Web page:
04 October 2001 | Robin Parker
More than half of local authorities have faced significant difficulties improving competition and procurement practices to meet the demands of best-value reviews in the past year.
Procurement was the subject of nearly 30 per cent of the Audit Commission's reviews. According to the commission's second annual best-value report, about a quarter of councils said the reviews had not helped them to improve procurement and competition practices.
Three-quarters reported difficulties in coping with the demands of the reviews. Many said that setting up systems and strategies to meet these demands forced major changes to the way they work.
Dave Wheller, chairman of the Society of Purchasing Officers in Local Government, said purchasers should focus on long-term goals or risk never forming effective strategies.
"Procurement officers are caught in a 'catch-22' situation because councils are in a transitional phase in their approach to purchasing after Sir Ian Byatt's recent report," he said. "There is a raised awareness of procurement now and councils are increasingly getting procurement officers involved in more strategic processes.
"But purchasing's resources are being stretched and procurement professionals are torn between using their skills tosupport services and carry out best-value reviews simultaneously. Best value loses out to customers' immediate concerns."
Adrian Hobson, a cabinet member of Rhondda Cynon Taff County Borough Council, said that many councils are simply not ready yet to think strategically about procurement.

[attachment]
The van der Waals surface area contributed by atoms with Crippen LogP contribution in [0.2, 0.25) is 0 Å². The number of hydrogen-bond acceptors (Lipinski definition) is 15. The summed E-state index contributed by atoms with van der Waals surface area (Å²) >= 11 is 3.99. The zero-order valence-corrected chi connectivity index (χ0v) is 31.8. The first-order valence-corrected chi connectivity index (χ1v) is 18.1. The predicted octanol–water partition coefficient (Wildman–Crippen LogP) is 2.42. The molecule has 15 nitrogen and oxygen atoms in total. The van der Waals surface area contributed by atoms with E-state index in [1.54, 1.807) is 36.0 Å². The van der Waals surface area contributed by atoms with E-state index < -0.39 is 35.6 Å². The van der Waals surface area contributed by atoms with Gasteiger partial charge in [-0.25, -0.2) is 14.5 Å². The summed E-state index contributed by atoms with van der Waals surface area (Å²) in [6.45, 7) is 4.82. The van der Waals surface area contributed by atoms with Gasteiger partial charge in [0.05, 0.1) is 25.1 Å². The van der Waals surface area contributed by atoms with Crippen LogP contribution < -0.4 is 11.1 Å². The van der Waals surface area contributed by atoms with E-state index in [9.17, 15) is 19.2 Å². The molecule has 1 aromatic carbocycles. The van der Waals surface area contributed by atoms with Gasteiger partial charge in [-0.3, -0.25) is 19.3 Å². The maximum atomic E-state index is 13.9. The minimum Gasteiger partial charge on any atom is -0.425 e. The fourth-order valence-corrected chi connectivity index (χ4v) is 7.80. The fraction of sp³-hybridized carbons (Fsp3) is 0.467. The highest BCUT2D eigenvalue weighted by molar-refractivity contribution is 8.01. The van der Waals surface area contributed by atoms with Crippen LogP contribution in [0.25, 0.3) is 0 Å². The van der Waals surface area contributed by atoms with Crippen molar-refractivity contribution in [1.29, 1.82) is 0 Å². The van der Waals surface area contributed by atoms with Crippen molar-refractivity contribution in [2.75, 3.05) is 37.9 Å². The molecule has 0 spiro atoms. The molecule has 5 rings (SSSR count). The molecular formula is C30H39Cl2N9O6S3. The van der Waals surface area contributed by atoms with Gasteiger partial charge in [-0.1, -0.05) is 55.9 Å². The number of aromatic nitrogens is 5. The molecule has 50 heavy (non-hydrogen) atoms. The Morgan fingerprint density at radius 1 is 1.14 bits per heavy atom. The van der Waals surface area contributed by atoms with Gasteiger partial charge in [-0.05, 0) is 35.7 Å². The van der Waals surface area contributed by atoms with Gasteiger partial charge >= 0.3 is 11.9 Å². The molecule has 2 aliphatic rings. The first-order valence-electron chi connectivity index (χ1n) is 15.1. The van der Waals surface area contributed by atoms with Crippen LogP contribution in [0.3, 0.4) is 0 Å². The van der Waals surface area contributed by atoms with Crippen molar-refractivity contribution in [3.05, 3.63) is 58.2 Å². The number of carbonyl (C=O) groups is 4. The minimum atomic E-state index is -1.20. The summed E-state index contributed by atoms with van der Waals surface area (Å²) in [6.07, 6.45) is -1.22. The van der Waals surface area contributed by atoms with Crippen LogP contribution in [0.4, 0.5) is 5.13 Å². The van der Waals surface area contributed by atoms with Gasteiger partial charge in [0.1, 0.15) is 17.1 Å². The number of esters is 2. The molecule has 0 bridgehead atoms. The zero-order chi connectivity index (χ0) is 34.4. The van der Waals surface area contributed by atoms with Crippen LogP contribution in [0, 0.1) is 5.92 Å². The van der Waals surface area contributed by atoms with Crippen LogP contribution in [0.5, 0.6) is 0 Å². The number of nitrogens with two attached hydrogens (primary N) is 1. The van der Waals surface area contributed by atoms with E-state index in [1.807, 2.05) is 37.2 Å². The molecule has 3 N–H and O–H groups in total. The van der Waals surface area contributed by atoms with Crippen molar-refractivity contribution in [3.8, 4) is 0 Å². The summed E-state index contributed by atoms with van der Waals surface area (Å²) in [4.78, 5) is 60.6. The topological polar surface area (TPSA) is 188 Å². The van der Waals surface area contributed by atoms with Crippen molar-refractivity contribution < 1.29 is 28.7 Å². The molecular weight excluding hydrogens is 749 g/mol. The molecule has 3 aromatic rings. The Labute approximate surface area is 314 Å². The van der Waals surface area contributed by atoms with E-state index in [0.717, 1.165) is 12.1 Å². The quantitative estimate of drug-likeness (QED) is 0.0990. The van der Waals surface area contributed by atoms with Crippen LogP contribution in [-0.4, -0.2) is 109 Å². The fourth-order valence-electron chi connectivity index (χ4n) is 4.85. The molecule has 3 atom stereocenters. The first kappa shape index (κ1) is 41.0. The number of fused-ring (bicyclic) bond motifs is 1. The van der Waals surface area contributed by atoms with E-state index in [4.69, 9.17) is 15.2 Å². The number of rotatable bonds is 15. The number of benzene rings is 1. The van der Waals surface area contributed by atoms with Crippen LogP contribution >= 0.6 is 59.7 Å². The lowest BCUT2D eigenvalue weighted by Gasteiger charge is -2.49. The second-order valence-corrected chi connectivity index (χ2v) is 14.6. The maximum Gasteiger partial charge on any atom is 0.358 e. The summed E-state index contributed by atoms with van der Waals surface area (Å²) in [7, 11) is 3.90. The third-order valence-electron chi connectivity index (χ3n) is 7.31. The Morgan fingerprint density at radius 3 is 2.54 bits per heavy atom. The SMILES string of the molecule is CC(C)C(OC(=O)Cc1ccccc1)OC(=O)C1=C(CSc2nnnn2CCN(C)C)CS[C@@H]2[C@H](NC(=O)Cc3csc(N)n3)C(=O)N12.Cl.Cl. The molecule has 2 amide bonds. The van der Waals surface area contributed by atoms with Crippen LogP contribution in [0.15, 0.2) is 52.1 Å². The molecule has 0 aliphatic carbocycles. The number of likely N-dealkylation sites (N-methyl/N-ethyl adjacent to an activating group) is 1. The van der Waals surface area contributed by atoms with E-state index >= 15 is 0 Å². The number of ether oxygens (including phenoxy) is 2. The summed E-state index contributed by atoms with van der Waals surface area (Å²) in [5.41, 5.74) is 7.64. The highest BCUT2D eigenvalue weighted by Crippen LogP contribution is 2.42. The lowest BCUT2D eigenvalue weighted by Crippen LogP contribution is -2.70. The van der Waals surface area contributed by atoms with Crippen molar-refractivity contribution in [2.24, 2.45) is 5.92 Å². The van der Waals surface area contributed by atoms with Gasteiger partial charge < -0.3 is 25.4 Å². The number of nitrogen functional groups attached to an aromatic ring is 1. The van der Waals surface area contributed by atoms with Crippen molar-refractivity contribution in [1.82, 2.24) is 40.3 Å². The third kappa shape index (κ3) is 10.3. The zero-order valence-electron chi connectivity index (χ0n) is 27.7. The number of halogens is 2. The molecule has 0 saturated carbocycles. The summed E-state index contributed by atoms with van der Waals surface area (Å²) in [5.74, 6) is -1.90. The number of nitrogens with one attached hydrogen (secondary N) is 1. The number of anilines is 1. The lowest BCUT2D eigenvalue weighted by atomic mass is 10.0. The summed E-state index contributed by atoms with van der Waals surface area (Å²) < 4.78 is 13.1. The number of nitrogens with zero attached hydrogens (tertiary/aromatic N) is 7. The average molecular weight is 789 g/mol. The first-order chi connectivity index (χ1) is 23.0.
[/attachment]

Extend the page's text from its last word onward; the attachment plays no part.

"To get procurement centre stage, it must be recognised as central by senior elected council members," he said. "Forming strategies presupposes we have already overcome issues of recognition and acceptance."
In the past year, the commission has deemed two-thirds of services "poor" or "fair", and more than a third "unlikely to improve". The commission was particularly concerned that more than 70 per cent of councils were "playing safe" in their reviews because they focused on a single department or function.
Terry Harrison, purchasing manager at Salford Council, said the difficulty in selecting areas for a review lay in continuing ongoing strategies while being inspected.
"We'd just implemented our first e-procurement system, but the best-value inspectors had problems with the fact that we had difficulties in introducing a huge cultural change," he said.
A quarter of councils demanded less inspection or more flexible guidance. In a forthcoming white paper, the commission will outline measures to address such concerns.